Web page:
Staff Writer

Last week’s Hot Topics event went into deep philosophical territory, the type that goes from debt to taxes, and everything in between.

The event, “The Debt Crisis: How it Affects You,” was held at the Orangerie on April 30, which seemed fitting since income taxes were due on April 15.

The panel, which was moderated by political science professor Bruce Peabody, consisted of Tom Strowe, a junior political science major and board member of Fair Tax New Jersey; Burton Zwick, a professor of economics and finance; Dan Cassino, a professor of political science; and Joaquin Villanueva, a professor of geography.

Peabody posed the question, “Why are we talking about a debt crisis?” He also commented on why this “crisis” gets more press than others.

Peabody then asked the panelists to keep their opening statements short since “it is a relatively wonky conversation.”

That way, anyone who was not familiar with the topic would not get lost and the panelists would not go off on tangents.

Strowe, who went first, responded to Peabody’s question by using the “how it affects you” angle. He first pointed out that “long-term debt can harm the fiscal health of this country.” Adding factors such as slow economic growth and higher interest on that debt will limit investment, therefore adding to the problem and creating what is known as the “crowding out effect.”

According to Strowe, college students who are saddled with loans with high interest rates and with little to no job prospects are out of the loop.

Strowe pointed out that the Fair Tax Act could be used to help balance debt since it no longer taxes a person’s income; instead, it adds a sales tax, which everyone pays. Strowe advocates that the current complex tax code be thrown out. He also recommends removing the Internal Revenue Service.

Strowe expanded further by saying that, according to research he has done on the issue, doing this will allow G.D.P. to grow by 10.5 percent and capital spending will jump by a whopping 70 percent. He added that Social Security and Medicare, which are major contributors to the debt crisis, need reform in order to stay in existence.

Zwick, who went second, elaborated on how Social Security and Medicare are contributed to the debt. Zwick pointed out “that people are living too long” and joked that a “way to solve this problem is to reintroduce the smoking program,” which drew some laughter from the audience, some of whom were easily over 50 years old.

Some solutions he suggested would be to raise the age up to 69; use means testing, which gives less money to elderly people who are wealthier; and replace the rate at which Social Security is calculated.

Zwick then switched to Medicare, which is much trickier to solve. There is a bipartisan agreement that something has to change “otherwise it is going to consume us,” he explained. What Zwick found encouraging is that medical costs have stabilized so Medicare may survive; depending on which Medicare proposal – by either President Obama or Congressman Paul Ryan – gains traction. “Either way we are going to rein in the cost of Medicare,” he said.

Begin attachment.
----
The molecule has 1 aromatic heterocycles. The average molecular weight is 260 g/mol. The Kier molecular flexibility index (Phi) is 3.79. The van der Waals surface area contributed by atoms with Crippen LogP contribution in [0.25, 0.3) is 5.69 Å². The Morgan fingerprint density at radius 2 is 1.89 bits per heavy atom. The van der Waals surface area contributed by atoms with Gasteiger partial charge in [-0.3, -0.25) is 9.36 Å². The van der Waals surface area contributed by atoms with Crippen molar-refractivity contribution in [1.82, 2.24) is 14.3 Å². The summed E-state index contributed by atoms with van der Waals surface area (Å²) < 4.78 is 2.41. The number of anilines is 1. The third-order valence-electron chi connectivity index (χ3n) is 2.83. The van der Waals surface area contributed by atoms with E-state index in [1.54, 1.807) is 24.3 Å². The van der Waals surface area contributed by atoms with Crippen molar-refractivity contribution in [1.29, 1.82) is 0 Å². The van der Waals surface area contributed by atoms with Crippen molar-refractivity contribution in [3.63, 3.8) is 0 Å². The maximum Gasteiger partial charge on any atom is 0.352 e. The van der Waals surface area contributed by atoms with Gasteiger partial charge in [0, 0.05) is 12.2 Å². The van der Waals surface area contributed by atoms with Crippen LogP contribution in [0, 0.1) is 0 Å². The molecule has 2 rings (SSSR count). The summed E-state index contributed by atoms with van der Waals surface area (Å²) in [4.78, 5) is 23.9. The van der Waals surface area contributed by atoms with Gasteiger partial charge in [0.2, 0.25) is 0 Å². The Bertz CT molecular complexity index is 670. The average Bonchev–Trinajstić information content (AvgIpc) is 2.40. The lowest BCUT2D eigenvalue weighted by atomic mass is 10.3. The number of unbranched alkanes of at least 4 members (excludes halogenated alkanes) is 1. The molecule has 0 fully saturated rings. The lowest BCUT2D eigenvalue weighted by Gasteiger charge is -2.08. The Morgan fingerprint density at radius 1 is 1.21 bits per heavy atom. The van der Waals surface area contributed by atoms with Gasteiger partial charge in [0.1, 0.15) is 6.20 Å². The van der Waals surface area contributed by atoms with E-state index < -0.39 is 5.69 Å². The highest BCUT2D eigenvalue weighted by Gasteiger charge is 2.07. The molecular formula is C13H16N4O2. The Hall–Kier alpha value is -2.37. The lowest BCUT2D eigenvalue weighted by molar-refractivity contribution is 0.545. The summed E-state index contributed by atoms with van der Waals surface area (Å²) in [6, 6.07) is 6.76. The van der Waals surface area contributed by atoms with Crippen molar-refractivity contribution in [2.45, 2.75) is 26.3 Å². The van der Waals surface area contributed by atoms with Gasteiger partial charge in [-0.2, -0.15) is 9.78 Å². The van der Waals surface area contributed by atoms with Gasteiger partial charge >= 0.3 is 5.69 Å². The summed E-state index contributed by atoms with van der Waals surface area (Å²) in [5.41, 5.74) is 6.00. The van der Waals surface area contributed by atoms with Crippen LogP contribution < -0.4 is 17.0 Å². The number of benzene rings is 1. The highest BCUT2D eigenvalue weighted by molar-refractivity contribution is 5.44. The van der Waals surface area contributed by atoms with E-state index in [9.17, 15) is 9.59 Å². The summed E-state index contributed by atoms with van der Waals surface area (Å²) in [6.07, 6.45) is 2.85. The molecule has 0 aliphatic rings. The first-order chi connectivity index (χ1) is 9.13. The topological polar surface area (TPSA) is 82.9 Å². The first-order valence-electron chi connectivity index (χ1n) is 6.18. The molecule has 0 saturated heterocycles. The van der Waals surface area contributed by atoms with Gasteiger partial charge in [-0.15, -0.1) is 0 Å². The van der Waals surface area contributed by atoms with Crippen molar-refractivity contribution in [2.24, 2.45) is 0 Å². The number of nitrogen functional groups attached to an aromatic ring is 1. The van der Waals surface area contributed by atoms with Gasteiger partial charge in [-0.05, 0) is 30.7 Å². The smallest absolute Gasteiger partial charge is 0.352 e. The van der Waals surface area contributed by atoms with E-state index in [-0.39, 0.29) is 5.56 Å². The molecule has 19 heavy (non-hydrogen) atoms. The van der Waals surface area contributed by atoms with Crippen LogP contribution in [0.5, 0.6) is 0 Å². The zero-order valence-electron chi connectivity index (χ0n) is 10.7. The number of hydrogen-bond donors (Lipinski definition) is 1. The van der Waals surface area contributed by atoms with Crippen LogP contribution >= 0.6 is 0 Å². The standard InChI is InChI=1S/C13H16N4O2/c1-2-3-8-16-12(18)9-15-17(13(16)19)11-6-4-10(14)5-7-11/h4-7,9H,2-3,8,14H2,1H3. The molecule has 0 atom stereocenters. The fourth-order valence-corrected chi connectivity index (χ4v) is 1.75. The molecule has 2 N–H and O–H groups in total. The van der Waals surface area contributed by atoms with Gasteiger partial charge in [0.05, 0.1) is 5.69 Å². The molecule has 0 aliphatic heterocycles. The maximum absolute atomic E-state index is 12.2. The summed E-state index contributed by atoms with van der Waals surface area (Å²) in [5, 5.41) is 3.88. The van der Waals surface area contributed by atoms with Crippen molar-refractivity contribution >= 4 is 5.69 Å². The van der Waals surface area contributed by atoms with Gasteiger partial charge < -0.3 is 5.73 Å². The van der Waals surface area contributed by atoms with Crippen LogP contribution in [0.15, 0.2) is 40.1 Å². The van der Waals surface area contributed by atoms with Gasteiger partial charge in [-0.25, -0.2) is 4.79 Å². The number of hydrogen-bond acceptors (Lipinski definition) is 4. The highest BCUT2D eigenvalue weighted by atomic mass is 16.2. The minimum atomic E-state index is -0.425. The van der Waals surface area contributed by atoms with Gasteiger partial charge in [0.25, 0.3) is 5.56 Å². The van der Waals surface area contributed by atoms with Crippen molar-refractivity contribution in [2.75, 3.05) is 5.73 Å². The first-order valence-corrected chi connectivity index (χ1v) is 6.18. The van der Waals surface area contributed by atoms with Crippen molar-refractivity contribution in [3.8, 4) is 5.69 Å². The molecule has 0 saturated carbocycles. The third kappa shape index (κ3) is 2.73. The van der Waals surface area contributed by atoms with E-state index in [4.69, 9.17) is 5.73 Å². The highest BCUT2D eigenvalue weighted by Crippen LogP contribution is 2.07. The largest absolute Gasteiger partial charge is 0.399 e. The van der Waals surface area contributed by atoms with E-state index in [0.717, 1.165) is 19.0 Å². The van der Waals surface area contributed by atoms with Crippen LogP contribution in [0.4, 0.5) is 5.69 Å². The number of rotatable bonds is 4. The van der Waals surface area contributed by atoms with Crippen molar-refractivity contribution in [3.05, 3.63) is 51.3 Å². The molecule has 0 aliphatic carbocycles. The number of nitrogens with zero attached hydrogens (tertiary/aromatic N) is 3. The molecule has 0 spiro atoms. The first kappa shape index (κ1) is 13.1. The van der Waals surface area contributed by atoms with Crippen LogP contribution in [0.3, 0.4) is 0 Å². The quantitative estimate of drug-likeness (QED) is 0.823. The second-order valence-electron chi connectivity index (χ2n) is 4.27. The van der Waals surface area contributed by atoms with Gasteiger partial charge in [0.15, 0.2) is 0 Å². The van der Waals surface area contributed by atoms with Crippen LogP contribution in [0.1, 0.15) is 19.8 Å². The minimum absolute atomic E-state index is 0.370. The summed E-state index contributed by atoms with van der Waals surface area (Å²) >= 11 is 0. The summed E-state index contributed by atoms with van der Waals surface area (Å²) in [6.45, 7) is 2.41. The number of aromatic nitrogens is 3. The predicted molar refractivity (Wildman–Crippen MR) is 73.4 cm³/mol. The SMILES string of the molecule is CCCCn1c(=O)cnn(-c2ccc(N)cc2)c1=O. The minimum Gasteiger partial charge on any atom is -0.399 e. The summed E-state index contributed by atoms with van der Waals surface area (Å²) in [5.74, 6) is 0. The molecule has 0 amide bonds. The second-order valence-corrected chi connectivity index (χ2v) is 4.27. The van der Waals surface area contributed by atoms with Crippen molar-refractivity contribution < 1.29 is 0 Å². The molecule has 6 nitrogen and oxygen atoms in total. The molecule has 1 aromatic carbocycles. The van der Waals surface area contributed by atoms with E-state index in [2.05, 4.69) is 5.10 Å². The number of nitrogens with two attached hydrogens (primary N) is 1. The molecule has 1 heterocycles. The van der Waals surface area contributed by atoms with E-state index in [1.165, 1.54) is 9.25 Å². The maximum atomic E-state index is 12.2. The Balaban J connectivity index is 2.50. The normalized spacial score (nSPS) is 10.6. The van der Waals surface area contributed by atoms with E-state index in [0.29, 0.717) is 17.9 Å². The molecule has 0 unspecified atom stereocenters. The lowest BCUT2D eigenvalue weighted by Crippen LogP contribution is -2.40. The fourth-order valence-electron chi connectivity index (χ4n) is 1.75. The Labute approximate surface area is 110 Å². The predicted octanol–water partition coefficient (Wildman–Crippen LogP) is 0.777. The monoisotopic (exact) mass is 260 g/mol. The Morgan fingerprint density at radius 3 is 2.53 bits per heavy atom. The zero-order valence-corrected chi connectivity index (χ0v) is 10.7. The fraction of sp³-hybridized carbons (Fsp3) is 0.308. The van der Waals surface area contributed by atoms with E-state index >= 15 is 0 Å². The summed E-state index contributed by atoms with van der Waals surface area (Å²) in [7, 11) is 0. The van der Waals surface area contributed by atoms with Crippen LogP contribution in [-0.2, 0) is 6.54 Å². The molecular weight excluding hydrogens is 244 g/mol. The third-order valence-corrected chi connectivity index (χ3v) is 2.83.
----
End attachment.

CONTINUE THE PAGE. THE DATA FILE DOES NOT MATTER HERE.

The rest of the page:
Cassino, who went third, pointed out that, since the Fed is offering interest rates as low as zero percent, it is not affecting the economy. Rather, the debt crisis is a crisis in morality.
Cassino argued that people put “a level of morality into our discussion of the debt” and that, until the 19th century, many Christian countries actually banned charging interests. Cassino went further by pointing out negative connotations to having debt, such as “you obviously spent too much,” “you shouldn’t have done that” or “a sinner.”

Cassino then argued that, from an economic standpoint, there are some benefits to debt. For example, you should go into debt so you could be more productive in the future. So, according to Cassino, going into debt by buying that extra piece of equipment to help expand your business is considered a good thing.

Villanueva, who went last, agreed with Cassino, stating that it is more of a moral crisis rather than an economic one. He then pointed out that the debt crisis makes people feel as if they are “losing some form of sovereignty, as increasingly our debt is tied to foreign investors,” such as China. Due to this, tax and program cuts come into play, which hurts the economy and increases debt.

Villanueva then switched to how student loans affect students because they are “going to be tied to this economy for the rest of [their] life.” This is because all they will be doing is working to pay off their student loans This, according to Villanueva, affects the larger economy since, instead of creating a productive economy, we are creating an economy based on paying off their debt.

Villanueva also argued that debt is now making creditors and credit rating agencies too powerful both at personal and national levels since countries are losing credit statuses due to their debt.

After opening up discussion to the audience, the panel dynamic shifted. Much of the interaction was between panelists, rather than between the panelists and the audience, who seemed quite fixated on how the debate played out – with Villanueva and Cassino on one side and Zwick and Strowe on the other.

There were people who posed questions to the panel, but, for the most part, it was the panelists who held court. Either way, the event was civil: no one shouted at each other or called anyone names; and there was no booing or catcalling to the panel. Instead, there was some laughter from the audience due to some of the panelists’ comments.

Villanueva and Strowe both found common ground in terms of the need for cuts, such as in the military. Cassino agreed with Strowe in terms of the tax code and Cassino agreed with Zwick jokingly that we should start smoking again to reduce the burden on Social Security and Medicare.

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